TOKYO • Japanese machinery orders rose more than expected in June in a sign that companies are gradually becoming more willing to increase capital expenditure.
Companies also expect core machinery orders, a leading indicator of capital expenditure, to rise in the July-September period, suggesting that business investment is starting to stabilise after a rocky performance in the previous quarter.
Prime Minister Shinzo Abe has compiled a stimulus package that focuses on infrastructure, which should support capital spending heading into next year, but risks remain that overseas economic turmoil could curb investment.
"There have been some concerns about overseas economies and a strong yen hurting earnings, but capital expenditure seems to be holding up," said Mr Shuji Tonouchi, senior market economist at Mitsubishi UFJ Morgan Stanley. "Companies are certainly not becoming more cautious, but we need to keep an eye on the trend from here on."
Core machinery orders rose 8.3 per cent, well ahead of the median estimate for a 3.1 per cent increase, Cabinet Office data showed yesterday. Manufacturers' orders rose 17.7 per cent, while orders from the service sector rose 2.1 per cent, the data showed. Manufacturers surveyed by the Cabinet Office forecast that core orders will rise 5.2 per cent in July-September, which compares with a 9.2 per cent decrease in April-June.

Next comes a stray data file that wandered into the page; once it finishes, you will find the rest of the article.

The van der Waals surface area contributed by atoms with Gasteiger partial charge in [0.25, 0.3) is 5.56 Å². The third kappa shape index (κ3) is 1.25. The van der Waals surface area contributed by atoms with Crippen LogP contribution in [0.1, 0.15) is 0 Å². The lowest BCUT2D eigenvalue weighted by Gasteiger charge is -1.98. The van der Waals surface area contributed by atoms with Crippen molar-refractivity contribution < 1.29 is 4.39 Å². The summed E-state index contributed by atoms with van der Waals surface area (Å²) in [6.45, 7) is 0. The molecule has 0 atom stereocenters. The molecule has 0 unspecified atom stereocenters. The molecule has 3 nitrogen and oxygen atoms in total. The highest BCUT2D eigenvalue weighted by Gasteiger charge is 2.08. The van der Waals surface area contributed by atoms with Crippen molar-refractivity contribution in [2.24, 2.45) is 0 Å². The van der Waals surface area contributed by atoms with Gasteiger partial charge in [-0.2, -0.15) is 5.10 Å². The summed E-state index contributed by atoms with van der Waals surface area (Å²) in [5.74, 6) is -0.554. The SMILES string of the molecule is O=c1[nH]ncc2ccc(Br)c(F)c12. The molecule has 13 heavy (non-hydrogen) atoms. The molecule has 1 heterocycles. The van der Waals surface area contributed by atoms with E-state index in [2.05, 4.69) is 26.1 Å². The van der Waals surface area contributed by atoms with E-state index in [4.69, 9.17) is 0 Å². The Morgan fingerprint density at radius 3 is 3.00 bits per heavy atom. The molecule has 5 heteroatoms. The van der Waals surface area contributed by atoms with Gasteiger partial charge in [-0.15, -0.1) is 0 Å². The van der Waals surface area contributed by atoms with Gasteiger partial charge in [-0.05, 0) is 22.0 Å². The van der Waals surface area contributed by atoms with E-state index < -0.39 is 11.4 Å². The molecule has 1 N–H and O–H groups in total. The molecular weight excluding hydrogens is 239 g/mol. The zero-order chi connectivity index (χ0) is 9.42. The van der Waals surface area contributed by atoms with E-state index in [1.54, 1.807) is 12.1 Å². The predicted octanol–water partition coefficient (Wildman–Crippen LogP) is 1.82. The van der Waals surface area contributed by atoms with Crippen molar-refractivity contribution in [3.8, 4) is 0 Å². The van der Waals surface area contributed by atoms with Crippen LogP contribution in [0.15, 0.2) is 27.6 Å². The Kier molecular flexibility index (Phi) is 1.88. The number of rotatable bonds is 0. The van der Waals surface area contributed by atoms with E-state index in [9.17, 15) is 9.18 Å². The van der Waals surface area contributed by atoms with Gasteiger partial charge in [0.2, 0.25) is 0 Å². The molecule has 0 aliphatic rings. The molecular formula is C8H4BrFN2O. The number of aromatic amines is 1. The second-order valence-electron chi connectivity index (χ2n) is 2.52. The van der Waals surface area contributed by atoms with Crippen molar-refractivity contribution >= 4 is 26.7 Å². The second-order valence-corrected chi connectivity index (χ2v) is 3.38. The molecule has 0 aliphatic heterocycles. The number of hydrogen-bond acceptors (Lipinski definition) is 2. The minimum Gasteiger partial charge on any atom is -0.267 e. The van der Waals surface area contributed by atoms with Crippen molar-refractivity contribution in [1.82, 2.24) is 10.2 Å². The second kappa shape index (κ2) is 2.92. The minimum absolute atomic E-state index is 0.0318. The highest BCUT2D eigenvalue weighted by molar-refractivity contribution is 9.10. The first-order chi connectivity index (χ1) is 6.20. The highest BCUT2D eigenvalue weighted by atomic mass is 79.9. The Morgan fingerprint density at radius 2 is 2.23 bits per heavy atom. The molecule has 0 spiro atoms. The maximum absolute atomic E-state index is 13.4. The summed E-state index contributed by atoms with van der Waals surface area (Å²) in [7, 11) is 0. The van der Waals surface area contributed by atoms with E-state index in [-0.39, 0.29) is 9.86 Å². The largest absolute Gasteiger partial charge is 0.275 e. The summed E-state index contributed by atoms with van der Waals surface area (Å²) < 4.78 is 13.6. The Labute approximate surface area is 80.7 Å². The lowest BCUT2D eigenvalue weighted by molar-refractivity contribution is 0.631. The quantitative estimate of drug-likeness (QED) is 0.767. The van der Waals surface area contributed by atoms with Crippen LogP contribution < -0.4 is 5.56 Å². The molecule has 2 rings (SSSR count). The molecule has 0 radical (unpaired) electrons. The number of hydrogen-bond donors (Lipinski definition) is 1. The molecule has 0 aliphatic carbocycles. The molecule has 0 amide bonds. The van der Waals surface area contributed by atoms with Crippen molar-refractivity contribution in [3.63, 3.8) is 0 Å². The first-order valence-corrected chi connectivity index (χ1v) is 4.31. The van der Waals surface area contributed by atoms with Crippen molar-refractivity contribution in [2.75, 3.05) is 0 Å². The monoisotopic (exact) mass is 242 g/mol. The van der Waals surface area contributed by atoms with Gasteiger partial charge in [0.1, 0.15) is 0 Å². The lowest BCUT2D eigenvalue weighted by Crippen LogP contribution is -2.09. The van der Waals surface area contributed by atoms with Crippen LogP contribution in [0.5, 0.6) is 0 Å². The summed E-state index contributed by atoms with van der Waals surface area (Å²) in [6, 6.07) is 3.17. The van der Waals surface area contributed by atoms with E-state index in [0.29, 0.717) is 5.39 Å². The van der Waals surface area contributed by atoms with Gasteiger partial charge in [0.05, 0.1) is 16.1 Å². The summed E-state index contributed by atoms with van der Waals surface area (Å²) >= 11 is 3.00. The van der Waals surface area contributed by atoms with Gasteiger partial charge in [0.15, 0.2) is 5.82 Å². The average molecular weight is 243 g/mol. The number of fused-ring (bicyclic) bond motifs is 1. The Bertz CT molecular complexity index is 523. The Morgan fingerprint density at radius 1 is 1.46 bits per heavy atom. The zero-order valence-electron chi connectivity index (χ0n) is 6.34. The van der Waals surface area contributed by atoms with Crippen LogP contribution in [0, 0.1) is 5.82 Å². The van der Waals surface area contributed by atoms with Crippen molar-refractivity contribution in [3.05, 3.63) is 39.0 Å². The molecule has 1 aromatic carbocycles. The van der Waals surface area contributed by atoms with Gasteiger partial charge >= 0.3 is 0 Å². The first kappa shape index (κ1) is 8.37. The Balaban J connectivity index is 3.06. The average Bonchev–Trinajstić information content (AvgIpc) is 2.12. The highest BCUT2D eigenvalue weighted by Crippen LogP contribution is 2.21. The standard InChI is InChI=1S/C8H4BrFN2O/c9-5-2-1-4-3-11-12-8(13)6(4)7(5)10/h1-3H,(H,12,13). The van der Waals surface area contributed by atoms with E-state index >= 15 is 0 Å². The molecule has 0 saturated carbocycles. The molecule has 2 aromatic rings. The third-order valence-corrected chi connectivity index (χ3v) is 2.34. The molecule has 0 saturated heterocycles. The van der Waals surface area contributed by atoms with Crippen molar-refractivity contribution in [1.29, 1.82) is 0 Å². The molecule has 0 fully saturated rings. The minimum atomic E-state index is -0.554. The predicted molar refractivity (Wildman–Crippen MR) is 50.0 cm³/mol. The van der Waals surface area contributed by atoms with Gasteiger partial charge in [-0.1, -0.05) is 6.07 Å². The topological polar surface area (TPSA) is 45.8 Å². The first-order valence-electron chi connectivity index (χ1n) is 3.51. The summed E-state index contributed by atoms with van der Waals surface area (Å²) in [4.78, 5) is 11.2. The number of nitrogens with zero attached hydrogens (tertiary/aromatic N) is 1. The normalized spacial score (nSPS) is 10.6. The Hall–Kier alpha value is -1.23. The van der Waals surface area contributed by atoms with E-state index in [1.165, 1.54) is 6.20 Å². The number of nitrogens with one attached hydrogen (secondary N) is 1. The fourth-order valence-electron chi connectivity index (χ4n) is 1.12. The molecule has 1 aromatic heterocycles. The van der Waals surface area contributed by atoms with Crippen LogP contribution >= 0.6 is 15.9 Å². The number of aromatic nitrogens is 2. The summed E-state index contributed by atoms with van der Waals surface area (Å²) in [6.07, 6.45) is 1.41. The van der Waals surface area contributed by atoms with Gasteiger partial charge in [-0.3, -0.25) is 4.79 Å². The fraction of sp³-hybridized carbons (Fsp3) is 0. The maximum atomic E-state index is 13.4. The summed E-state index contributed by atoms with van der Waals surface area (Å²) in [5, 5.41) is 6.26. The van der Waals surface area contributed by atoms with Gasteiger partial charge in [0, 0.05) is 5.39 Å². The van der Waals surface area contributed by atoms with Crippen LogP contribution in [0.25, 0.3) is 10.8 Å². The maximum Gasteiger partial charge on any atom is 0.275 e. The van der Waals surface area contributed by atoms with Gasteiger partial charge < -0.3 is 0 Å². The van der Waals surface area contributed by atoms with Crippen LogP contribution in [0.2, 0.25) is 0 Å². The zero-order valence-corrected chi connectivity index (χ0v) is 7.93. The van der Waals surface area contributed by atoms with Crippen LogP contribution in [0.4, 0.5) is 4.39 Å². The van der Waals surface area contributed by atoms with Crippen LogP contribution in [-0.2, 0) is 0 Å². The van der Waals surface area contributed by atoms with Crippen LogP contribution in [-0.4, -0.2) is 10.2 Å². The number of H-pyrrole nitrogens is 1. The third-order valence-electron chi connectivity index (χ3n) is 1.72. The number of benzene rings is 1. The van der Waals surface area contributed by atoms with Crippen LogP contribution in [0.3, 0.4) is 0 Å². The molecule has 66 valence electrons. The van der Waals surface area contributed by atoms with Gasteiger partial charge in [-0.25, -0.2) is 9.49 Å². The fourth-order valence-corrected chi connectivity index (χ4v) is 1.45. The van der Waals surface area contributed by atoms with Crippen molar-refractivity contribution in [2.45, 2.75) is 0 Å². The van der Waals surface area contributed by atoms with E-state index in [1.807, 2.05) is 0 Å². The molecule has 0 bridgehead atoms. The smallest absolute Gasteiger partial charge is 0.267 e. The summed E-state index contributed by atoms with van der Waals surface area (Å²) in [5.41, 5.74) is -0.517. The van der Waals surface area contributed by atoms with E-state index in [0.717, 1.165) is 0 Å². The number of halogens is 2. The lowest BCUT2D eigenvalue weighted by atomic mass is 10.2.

Mr Abe's Cabinet last week approved a stimulus package with 13.5 trillion yen (S$179 billion) in fiscal measures as a precaution in case Britain's exit from the European Union undermines global economic conditions. Many policymakers and economists have said capital expenditure is crucial because it creates jobs and increases productivity, both of which Japan's economy needs to be more vibrant.
Rise in core machinery orders, more than the median estimate for a 3.1 per cent increase.
Rise in manufacturers' orders.
Rise in service sector orders.
Forecasts for gains in machinery orders in July-September suggest that the economy could pick up from what is expected to be a subdued quarterly performance in April- June. GDP is forecast to expand at an annualised rate of 0.7 per cent in April-June, analysts predict, following 1.9 per cent annualised growth in the first quarter.